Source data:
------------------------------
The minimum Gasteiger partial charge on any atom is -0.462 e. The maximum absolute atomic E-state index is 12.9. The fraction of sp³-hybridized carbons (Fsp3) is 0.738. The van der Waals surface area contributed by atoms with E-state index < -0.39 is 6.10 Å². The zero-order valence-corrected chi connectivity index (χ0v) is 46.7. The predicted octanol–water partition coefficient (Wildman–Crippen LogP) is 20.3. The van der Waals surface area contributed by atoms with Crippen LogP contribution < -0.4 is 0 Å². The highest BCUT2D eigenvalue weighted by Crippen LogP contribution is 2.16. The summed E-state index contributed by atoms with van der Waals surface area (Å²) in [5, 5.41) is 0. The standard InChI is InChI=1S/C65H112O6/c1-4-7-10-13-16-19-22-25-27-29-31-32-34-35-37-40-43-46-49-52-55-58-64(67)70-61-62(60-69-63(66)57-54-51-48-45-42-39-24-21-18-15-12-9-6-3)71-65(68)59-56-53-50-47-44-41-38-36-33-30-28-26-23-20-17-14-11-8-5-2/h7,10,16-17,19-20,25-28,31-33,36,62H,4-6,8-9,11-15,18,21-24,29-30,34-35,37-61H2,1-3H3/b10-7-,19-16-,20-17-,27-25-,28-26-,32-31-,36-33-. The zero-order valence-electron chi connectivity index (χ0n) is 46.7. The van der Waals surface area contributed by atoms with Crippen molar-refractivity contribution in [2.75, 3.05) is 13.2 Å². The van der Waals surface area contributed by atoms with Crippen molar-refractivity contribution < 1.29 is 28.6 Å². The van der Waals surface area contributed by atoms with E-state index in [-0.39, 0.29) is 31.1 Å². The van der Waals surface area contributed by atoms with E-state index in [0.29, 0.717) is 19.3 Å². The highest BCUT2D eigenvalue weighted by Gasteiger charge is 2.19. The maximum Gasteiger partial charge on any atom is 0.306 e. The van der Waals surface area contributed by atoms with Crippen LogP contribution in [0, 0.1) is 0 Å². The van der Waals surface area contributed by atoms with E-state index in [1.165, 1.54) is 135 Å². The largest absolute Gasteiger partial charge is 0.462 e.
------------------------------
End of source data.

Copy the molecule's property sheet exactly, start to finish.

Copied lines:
The minimum Gasteiger partial charge on any atom is -0.462 e. The maximum absolute atomic E-state index is 12.9. The fraction of sp³-hybridized carbons (Fsp3) is 0.738. The van der Waals surface area contributed by atoms with E-state index < -0.39 is 6.10 Å². The zero-order valence-corrected chi connectivity index (χ0v) is 46.7. The predicted octanol–water partition coefficient (Wildman–Crippen LogP) is 20.3. The van der Waals surface area contributed by atoms with Crippen LogP contribution < -0.4 is 0 Å². The highest BCUT2D eigenvalue weighted by Crippen LogP contribution is 2.16. The summed E-state index contributed by atoms with van der Waals surface area (Å²) in [5, 5.41) is 0. The standard InChI is InChI=1S/C65H112O6/c1-4-7-10-13-16-19-22-25-27-29-31-32-34-35-37-40-43-46-49-52-55-58-64(67)70-61-62(60-69-63(66)57-54-51-48-45-42-39-24-21-18-15-12-9-6-3)71-65(68)59-56-53-50-47-44-41-38-36-33-30-28-26-23-20-17-14-11-8-5-2/h7,10,16-17,19-20,25-28,31-33,36,62H,4-6,8-9,11-15,18,21-24,29-30,34-35,37-61H2,1-3H3/b10-7-,19-16-,20-17-,27-25-,28-26-,32-31-,36-33-. The zero-order valence-electron chi connectivity index (χ0n) is 46.7. The van der Waals surface area contributed by atoms with Crippen molar-refractivity contribution in [2.75, 3.05) is 13.2 Å². The van der Waals surface area contributed by atoms with Crippen molar-refractivity contribution < 1.29 is 28.6 Å². The van der Waals surface area contributed by atoms with E-state index in [-0.39, 0.29) is 31.1 Å². The van der Waals surface area contributed by atoms with E-state index in [0.29, 0.717) is 19.3 Å². The highest BCUT2D eigenvalue weighted by Gasteiger charge is 2.19. The maximum Gasteiger partial charge on any atom is 0.306 e. The van der Waals surface area contributed by atoms with Crippen LogP contribution in [0, 0.1) is 0 Å². The van der Waals surface area contributed by atoms with E-state index in [1.165, 1.54) is 135 Å². The largest absolute Gasteiger partial charge is 0.462 e.